The Accidental Investment

Mobile app maker Smule wasn't looking for more funding but saw the value when the right backers came knocking.
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This story appears in the April 2010 issue of Entrepreneur. Subscribe »

If it bothers you to read about a company landing venture capital even when its founders didn't want it, prepare to be annoyed. That's what happened to SonicMule, better known as Smule. The Palo Alto, Calif., application developer is best known for popular mobile apps such as "I am T-Pain," which alters users' voices, and "Ocarina," which allows the user to "play" the phone and create music that sounds as if it's from an ancient flute.

Despite Smule's success in bringing bankable creative music apps to mobile devices, CEO Jeff Smith and co-founder Ge Wang were reluctant to seek more funding last year. Earlier in the year, the company had closed a $3.9 million round of Series B funding, and Smith just didn't see the need for more.

"I don't like having a large balance sheet in general," he says. "It scares me. Management teams get lazy. They start hedging because they can. You start hiring people. You start buying the more expensive printers. You start wasting money."

So when Shasta Ventures of Menlo Park, Calif., contacted him last October, Smith was polite but not really interested. He agreed to meet with its team "to get to know them," but said flat out that he didn't have a lot of time and that his company wasn't seeking funding then. But after a two-hour meeting with Shasta's team, Smith changed his mind.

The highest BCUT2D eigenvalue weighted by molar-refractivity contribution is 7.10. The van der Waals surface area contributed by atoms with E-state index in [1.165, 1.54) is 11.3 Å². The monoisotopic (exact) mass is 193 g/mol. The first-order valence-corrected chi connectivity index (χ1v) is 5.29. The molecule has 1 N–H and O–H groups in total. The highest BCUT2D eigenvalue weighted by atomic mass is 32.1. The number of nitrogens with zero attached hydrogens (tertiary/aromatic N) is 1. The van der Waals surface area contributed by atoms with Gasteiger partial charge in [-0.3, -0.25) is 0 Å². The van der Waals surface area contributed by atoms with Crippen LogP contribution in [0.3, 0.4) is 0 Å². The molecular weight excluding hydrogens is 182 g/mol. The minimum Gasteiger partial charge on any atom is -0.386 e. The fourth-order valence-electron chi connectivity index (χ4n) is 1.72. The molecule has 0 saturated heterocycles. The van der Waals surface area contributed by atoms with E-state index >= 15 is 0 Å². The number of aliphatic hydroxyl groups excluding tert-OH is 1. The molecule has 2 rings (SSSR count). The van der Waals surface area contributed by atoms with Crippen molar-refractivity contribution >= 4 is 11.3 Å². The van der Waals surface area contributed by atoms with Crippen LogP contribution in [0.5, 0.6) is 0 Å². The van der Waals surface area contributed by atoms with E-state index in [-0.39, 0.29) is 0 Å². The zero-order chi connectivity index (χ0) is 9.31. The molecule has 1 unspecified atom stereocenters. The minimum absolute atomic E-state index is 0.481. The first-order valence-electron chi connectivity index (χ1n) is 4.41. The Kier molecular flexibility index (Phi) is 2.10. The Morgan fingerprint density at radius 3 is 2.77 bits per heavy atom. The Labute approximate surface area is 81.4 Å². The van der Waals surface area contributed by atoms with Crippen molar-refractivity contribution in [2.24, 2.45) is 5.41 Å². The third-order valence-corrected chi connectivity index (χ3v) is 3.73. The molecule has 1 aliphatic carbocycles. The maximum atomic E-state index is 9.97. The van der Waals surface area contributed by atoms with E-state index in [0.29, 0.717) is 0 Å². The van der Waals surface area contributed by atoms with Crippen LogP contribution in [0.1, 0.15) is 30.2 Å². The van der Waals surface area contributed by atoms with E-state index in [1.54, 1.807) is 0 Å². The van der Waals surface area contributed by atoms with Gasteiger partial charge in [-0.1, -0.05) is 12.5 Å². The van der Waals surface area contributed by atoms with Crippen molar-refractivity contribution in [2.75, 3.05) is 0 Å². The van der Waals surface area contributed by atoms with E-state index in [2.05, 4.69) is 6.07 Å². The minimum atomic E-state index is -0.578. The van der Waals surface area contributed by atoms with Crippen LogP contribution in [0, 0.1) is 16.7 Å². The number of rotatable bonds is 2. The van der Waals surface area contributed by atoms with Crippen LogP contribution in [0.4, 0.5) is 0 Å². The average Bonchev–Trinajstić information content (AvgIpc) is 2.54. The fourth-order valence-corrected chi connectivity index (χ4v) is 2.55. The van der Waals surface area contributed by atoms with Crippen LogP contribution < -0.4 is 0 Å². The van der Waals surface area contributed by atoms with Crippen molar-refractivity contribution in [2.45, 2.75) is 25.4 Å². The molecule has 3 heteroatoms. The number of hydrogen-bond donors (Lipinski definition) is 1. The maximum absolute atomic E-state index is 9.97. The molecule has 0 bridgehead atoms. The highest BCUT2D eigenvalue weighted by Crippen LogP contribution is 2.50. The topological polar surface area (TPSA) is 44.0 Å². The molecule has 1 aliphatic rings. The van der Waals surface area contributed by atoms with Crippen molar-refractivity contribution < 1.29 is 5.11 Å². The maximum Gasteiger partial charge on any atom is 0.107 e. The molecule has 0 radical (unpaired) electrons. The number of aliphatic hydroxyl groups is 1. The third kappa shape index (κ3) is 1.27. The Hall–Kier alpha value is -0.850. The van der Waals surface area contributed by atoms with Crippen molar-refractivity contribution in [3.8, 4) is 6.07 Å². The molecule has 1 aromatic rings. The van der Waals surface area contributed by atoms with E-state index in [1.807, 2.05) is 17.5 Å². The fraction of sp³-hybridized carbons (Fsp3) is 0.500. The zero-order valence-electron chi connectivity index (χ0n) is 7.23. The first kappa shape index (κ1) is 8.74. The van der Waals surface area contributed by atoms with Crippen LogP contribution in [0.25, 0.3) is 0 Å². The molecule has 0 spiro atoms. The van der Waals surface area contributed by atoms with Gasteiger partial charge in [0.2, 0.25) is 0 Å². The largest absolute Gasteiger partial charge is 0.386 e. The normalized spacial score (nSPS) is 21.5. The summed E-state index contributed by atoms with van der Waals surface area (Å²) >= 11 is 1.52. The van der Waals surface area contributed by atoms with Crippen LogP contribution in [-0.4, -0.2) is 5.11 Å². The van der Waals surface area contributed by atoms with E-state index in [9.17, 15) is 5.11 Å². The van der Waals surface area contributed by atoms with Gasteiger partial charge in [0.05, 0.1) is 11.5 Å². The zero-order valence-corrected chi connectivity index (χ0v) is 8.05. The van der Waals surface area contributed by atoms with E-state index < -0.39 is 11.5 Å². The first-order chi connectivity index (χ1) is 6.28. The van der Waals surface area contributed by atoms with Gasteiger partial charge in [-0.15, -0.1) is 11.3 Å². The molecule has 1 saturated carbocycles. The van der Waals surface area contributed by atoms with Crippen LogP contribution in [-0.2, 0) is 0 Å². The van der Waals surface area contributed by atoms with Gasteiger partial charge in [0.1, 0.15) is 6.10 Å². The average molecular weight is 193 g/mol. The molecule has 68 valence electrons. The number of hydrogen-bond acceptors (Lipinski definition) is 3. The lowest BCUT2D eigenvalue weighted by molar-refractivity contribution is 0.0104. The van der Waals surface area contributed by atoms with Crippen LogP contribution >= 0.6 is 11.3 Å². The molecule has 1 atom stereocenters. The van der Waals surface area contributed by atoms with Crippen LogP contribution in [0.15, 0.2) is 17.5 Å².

"Shasta doesn't have a brand like Bessemer [Venture Partners] or Kleiner [Perkins Caufield & Byers] or Sequoia [Capital], but I was really impressed with the partnership," he says. "Here are these guys going off, blazing their own trail."

In addition, with Smule an early-stage business, Smith says he wanted to send a message that the company will be a dominant player in the mobile app space. Having a strong balance sheet would send that message to competitors, he says, and eliminate the need to rely on banks for loans. In December, Smule closed on $8 million of Series C funding in a deal led by Shasta and included previous investors Bessemer Venture Partners and Granite Ventures.

Now Smule needs to face Smith's fears: How can the company maintain the nimble, nearly frenetic mind-set of a lean startup while sitting on such a cushion of cash? Smith says he and Wang struggle with questions about how much talent to bring on board now and at what levels. He worries about adding too many people, especially at senior levels, and not being able to recoup the investment in them.

Besides building its infrastructure, Smule has "three gigantic things in the hopper now"--presumably new apps, although Smith declined to say more. The company is also building Sonic Network, a cloud-based network of its application users. The network will allow users of the Smule virtual cigarette lighter app, for example, to see where others are using the same app all over the globe. Although the network is in its nascent stage and Smule is experimenting with how to use it, Smith suspects it ultimately will be a building block for the company because it will unite users.

For now, though, Smith says two words remain in the company's focus: iPhone and music. Smith and his team are serious about using Apple's platform to return music from the passive experience of listening to recordings to a social and interactive experience: "We're looking for more physical metaphors to help people connect to more concrete manifestations of what a social network might mean."


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